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  • Fiona Holiday

Grown-Ups Don’t Play: Three Things to Remember When You Join Children's Play


If you have ever tried to join a group of children at play and then watched as they gradually melt away and resume their game elsewhere, you’ll know how tricky it can be to get past the idea that play is not for grown-ups. So how do we go about joining in?

Firstly, abandon agendas.

That’s right, no ideas about finding out if they can count to 10 or name their colours or even introducing new vocabulary. When you approach a child with an agenda in mind, you are going in with an air of intention and purpose. You will spend the whole interaction waiting for the opportunity to follow your interest. Somehow, this will leak from you and the child will suspect on some level that you are there to complete a task. Your objective becomes the priority and NOT the connection. 

If you really want to play with the child, then it is all about the connection. 

Secondly, make sure you are calm and you are open to social cues. 

You need to watch carefully for cues that you are welcome as you approach: a turning away, a stiffening of posture might indicate that you need to stay where you are. Sometimes, our presence can be an intrusion or even a threat so we need to respond instinctively. We are excellent at reading social cues when we slow down and watch for them. When a child is unsure of your presence, they need time to get used to it. Direct speech, too much eye contact might be overwhelming – you may need to spend some time subtly mirroring the child’s actions, offering resources to support their play, before tentatively taking a turn at whatever they are doing.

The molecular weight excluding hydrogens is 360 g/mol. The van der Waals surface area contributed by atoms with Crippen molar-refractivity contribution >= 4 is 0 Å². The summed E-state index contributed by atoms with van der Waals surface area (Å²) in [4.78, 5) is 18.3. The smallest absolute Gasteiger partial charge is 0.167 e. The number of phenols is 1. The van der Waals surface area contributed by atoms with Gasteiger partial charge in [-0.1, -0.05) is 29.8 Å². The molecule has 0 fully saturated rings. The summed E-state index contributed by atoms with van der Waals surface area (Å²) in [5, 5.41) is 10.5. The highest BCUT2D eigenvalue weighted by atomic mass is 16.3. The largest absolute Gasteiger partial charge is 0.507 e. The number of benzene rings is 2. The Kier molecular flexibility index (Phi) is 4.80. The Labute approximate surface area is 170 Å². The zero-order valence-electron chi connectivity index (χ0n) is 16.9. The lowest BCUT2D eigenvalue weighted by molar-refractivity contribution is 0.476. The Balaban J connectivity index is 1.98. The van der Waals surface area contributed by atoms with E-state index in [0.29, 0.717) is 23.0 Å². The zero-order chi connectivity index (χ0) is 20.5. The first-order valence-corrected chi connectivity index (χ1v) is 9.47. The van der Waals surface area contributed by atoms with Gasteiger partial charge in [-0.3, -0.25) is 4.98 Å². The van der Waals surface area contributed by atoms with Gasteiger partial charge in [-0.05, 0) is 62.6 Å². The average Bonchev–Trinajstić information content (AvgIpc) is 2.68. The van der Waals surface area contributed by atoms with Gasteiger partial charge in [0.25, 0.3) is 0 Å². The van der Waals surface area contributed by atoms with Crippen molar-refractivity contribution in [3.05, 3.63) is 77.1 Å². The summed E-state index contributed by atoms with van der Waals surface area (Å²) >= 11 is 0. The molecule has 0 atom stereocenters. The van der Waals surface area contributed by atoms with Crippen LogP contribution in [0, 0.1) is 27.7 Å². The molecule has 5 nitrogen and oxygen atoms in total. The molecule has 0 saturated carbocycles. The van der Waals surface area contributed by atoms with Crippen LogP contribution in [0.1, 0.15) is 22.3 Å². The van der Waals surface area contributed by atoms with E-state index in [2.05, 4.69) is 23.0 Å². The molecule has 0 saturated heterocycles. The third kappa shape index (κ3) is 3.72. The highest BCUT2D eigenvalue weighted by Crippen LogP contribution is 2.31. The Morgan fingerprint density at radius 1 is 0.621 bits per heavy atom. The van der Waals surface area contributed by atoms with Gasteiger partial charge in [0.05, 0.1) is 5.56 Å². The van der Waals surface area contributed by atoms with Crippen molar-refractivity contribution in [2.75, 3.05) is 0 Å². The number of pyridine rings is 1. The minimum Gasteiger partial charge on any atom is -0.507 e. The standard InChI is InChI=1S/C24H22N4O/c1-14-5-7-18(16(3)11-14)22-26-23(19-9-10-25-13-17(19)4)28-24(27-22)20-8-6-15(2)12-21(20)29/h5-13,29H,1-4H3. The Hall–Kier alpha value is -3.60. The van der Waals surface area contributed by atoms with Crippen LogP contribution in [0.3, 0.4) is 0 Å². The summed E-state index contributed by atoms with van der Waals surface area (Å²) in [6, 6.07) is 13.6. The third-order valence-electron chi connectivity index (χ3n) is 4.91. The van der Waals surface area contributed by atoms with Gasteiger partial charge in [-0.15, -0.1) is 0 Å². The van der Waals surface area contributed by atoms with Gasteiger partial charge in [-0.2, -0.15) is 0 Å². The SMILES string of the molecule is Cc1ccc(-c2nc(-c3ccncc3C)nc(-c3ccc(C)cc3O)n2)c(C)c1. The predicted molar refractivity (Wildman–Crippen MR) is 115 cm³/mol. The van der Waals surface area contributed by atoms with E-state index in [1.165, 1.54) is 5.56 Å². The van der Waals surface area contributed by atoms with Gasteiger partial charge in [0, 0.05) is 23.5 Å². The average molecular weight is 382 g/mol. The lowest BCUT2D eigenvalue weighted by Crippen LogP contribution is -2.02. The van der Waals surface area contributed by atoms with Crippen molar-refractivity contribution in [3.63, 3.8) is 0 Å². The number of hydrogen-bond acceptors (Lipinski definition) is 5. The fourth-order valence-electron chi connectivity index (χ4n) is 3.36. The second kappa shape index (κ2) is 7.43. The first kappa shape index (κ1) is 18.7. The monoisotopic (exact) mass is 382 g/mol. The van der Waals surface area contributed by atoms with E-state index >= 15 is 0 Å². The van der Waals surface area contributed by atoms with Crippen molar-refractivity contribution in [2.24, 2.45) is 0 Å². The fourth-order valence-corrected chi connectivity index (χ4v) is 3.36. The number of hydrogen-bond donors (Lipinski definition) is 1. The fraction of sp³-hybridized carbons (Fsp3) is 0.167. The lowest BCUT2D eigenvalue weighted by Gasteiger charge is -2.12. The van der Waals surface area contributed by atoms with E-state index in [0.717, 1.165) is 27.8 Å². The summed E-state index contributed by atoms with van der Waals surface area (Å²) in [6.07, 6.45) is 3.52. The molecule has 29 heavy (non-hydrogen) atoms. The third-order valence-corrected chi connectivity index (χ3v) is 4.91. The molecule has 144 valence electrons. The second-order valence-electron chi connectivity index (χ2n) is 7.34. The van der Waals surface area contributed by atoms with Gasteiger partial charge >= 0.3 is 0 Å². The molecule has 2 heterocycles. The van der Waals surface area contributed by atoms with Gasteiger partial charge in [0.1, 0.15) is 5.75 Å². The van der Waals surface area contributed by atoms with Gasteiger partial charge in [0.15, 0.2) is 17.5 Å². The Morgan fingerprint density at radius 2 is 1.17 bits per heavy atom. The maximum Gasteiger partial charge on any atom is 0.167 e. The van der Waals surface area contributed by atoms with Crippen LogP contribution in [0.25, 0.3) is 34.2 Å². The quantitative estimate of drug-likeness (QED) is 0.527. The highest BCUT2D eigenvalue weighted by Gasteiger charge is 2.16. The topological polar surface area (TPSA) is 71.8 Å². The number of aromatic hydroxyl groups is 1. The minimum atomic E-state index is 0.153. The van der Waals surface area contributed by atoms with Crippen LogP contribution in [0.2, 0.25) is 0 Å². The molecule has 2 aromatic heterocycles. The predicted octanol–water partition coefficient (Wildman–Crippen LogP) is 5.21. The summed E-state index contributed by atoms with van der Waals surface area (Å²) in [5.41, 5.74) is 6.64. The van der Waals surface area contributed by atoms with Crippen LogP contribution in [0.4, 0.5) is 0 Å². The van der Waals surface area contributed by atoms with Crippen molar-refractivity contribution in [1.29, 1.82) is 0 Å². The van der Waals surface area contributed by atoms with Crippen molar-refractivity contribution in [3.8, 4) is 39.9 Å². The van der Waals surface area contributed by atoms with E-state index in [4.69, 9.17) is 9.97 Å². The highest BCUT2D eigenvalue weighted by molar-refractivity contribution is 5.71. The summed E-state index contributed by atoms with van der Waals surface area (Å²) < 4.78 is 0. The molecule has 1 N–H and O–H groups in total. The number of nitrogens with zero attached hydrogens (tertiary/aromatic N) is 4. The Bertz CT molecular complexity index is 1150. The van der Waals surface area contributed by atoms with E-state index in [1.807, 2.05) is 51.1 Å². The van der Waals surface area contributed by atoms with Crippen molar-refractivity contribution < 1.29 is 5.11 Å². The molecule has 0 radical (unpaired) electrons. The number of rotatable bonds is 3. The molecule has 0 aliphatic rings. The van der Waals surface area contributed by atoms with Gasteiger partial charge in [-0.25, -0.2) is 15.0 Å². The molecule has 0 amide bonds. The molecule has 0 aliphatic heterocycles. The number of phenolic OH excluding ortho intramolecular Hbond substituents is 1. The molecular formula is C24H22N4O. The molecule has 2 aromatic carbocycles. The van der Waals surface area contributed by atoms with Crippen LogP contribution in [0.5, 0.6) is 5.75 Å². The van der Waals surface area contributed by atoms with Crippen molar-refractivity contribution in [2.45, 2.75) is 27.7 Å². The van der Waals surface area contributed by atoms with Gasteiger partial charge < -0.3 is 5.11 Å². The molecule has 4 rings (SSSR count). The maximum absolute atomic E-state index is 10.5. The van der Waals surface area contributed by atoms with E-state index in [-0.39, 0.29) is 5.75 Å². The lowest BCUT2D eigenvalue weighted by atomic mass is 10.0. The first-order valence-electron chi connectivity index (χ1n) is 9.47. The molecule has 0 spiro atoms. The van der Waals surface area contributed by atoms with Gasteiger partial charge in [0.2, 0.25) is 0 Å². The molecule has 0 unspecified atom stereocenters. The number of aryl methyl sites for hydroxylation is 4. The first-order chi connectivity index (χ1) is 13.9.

Finally – it is the child’s play. 

In the play, the child is charge. Follow their instructions, check how they want you to do something – if a group of 4 year-olds want you to be the big bad wolf, check how they want you to sound and if you are blowing down their house and they outsmart you, let them. Let them experience changing the narrative. When you are established as a worthy play participant, you can further co-construct scenarios and experiences with them. The negotiation and self-regulation required to maintain the play and an enjoyable experience are a significant benefit of child-led play. 

The chances are, when we are fully involved and accepted in play, the learning that happens will include the vocabulary expansion and problem-solving we are hoping for. It will happen naturally, when the child is at their most open and receptive to learning. 

We get all too few chances to truly play alongside children, so when we do decide to interact in this way, I believe it is important to commit to the experience. 

It turns out this grown-up does play after all!


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